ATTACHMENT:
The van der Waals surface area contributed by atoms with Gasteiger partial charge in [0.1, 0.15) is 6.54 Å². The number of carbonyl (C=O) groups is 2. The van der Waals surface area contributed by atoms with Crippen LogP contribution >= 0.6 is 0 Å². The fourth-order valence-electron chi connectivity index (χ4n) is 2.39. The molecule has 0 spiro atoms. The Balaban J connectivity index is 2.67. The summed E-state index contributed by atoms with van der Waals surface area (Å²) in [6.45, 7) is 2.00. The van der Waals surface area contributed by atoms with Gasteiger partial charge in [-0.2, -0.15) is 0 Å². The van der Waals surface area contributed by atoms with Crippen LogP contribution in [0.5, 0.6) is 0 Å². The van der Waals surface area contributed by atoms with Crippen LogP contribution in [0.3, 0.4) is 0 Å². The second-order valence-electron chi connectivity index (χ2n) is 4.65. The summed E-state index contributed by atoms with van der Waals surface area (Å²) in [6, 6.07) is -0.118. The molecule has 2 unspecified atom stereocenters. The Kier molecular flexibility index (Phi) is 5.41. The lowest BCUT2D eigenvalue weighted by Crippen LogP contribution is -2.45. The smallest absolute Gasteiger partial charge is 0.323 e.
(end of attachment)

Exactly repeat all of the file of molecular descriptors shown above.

The van der Waals surface area contributed by atoms with Gasteiger partial charge in [0.1, 0.15) is 6.54 Å². The number of carbonyl (C=O) groups is 2. The van der Waals surface area contributed by atoms with Crippen LogP contribution >= 0.6 is 0 Å². The fourth-order valence-electron chi connectivity index (χ4n) is 2.39. The molecule has 0 spiro atoms. The Balaban J connectivity index is 2.67. The summed E-state index contributed by atoms with van der Waals surface area (Å²) in [6.45, 7) is 2.00. The van der Waals surface area contributed by atoms with Gasteiger partial charge in [-0.2, -0.15) is 0 Å². The van der Waals surface area contributed by atoms with Crippen LogP contribution in [0.5, 0.6) is 0 Å². The van der Waals surface area contributed by atoms with Crippen LogP contribution in [0.3, 0.4) is 0 Å². The second-order valence-electron chi connectivity index (χ2n) is 4.65. The summed E-state index contributed by atoms with van der Waals surface area (Å²) in [6, 6.07) is -0.118. The molecule has 2 unspecified atom stereocenters. The Kier molecular flexibility index (Phi) is 5.41. The lowest BCUT2D eigenvalue weighted by Crippen LogP contribution is -2.45. The smallest absolute Gasteiger partial charge is 0.323 e.